Since graphene was first isolated in 2004 with the help of Scotch tape, researchers have excitedly turned to the material to discover its potential applications. A single layer of carbon atoms whose applications range from ultrafast electronics to biosensors to flexible displays, graphene is strong, light, transparent, and a conductor of heat and electricity. But what can we do with this new material? As researchers across the globe peel away layer after layer of potential application, Milan Begliarbekov, a doctoral candidate at Stevens Institute of Technology, has found some unique applications for this distinctive material.
Graphene is charged with possibilities for Milan. With the help of a world-class Stevens faculty, support from the National Science Foundation (NSF) Graduate Teaching Fellows in K-12 Education (GK-12) program through the New Jersey Alliance for Engineering Education (NJAEE), and an award from the Air Force Office of Scientific Research (AFOSR), Milan is conducting groundbreaking research of the material. He has already published two papers on graphene in Applied Physics Letters in pursuit of his Ph.D. and has a third paper in the pipeline. Both published articles have also been selected for the Virtual Journal of Nanoscale Science and Technology.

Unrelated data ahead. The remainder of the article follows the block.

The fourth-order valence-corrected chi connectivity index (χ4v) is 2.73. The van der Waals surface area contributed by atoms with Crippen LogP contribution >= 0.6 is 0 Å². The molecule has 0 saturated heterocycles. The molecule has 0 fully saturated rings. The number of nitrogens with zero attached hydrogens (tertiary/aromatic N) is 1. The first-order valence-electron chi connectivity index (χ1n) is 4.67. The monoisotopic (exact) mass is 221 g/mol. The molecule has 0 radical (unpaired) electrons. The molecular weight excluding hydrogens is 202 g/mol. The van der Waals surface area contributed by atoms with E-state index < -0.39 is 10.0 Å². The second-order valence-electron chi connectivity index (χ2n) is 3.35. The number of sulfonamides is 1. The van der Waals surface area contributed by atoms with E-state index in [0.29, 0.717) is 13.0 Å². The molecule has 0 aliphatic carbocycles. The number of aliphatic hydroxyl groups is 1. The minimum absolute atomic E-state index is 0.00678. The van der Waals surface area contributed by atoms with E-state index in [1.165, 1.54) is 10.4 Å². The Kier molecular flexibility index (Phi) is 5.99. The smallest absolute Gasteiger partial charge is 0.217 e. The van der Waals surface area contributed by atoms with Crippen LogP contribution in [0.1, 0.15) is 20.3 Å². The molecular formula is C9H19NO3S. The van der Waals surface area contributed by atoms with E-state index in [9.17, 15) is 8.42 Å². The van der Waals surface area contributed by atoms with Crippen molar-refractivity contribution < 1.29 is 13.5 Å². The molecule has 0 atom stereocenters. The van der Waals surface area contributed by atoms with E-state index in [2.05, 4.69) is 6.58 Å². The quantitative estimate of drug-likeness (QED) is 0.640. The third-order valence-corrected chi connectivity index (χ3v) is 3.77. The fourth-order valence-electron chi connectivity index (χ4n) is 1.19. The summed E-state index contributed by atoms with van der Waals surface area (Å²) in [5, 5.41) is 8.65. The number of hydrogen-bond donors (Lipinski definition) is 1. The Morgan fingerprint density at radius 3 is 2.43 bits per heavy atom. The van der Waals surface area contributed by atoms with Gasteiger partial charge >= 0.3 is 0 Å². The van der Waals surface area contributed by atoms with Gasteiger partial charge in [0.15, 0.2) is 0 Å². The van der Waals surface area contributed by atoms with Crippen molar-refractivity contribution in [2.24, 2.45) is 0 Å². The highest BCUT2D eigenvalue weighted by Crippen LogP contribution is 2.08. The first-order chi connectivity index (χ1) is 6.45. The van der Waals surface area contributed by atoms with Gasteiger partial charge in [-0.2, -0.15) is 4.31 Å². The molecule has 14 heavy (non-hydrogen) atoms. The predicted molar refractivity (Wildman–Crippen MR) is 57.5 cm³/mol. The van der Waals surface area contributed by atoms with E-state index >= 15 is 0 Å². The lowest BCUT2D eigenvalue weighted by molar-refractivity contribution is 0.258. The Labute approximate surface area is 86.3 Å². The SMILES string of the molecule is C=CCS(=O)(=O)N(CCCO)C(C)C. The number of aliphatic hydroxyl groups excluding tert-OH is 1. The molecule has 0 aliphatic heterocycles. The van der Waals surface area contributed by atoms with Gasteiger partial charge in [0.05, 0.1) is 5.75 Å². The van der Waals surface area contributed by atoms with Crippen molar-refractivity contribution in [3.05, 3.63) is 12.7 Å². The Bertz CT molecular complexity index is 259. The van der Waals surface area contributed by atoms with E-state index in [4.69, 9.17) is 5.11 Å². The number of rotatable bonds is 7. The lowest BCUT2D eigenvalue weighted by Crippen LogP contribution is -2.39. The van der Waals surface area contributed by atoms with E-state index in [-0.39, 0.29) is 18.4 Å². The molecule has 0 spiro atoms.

His first published article, "Determination of edge purity in bilayer graphene using -Raman spectroscopy," confirms a technique for differentiating between monolayer and bilayer graphene, and introduces a new method to quantify the composition of graphenes chiral edges through -Raman spectroscopy.
Milan's second article, "Aperiodic conductivity oscillations in quasiballistic graphene heterojunctions," establishes a new signature of Klein tunneling in graphene heterojunctions. The research has applications in nanolectronics such as graphene field effect transistors (GFET), which have been shown to be capable of ultra-high frequency (300 GHz) operation.
|Contact: Dr. Stefan Strauf|
Stevens Institute of Technology